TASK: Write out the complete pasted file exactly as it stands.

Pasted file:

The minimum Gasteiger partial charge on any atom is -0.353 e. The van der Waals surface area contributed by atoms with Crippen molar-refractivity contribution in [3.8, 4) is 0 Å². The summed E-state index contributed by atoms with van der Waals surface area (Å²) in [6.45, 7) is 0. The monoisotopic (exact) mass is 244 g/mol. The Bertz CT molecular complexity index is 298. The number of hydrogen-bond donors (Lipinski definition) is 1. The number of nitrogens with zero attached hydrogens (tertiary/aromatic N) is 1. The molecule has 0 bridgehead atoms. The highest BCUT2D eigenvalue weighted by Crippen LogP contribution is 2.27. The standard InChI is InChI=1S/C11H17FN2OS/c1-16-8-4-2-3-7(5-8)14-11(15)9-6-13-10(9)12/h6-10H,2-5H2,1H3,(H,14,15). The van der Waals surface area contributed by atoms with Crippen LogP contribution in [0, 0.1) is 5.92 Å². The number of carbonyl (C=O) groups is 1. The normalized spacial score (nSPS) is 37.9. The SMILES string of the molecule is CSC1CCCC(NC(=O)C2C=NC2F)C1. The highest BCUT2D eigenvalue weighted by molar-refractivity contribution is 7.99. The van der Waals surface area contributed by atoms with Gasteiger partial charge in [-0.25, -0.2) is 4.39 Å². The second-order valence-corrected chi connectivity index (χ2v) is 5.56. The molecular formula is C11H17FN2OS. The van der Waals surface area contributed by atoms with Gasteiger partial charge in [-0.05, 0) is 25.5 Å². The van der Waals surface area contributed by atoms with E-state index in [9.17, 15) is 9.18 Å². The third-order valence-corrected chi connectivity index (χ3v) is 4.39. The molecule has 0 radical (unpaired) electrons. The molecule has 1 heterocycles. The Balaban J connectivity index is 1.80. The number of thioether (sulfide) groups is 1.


The minimum Gasteiger partial charge on any atom is -0.353 e. The van der Waals surface area contributed by atoms with Crippen molar-refractivity contribution in [3.8, 4) is 0 Å². The summed E-state index contributed by atoms with van der Waals surface area (Å²) in [6.45, 7) is 0. The monoisotopic (exact) mass is 244 g/mol. The Bertz CT molecular complexity index is 298. The number of hydrogen-bond donors (Lipinski definition) is 1. The number of nitrogens with zero attached hydrogens (tertiary/aromatic N) is 1. The molecule has 0 bridgehead atoms. The highest BCUT2D eigenvalue weighted by Crippen LogP contribution is 2.27. The standard InChI is InChI=1S/C11H17FN2OS/c1-16-8-4-2-3-7(5-8)14-11(15)9-6-13-10(9)12/h6-10H,2-5H2,1H3,(H,14,15). The van der Waals surface area contributed by atoms with Crippen LogP contribution in [0, 0.1) is 5.92 Å². The number of carbonyl (C=O) groups is 1. The normalized spacial score (nSPS) is 37.9. The SMILES string of the molecule is CSC1CCCC(NC(=O)C2C=NC2F)C1. The highest BCUT2D eigenvalue weighted by molar-refractivity contribution is 7.99. The van der Waals surface area contributed by atoms with Gasteiger partial charge in [-0.25, -0.2) is 4.39 Å². The second-order valence-corrected chi connectivity index (χ2v) is 5.56. The molecular formula is C11H17FN2OS. The van der Waals surface area contributed by atoms with Gasteiger partial charge in [-0.05, 0) is 25.5 Å². The van der Waals surface area contributed by atoms with E-state index in [9.17, 15) is 9.18 Å². The third-order valence-corrected chi connectivity index (χ3v) is 4.39. The molecule has 0 radical (unpaired) electrons. The molecule has 1 heterocycles. The Balaban J connectivity index is 1.80. The number of thioether (sulfide) groups is 1.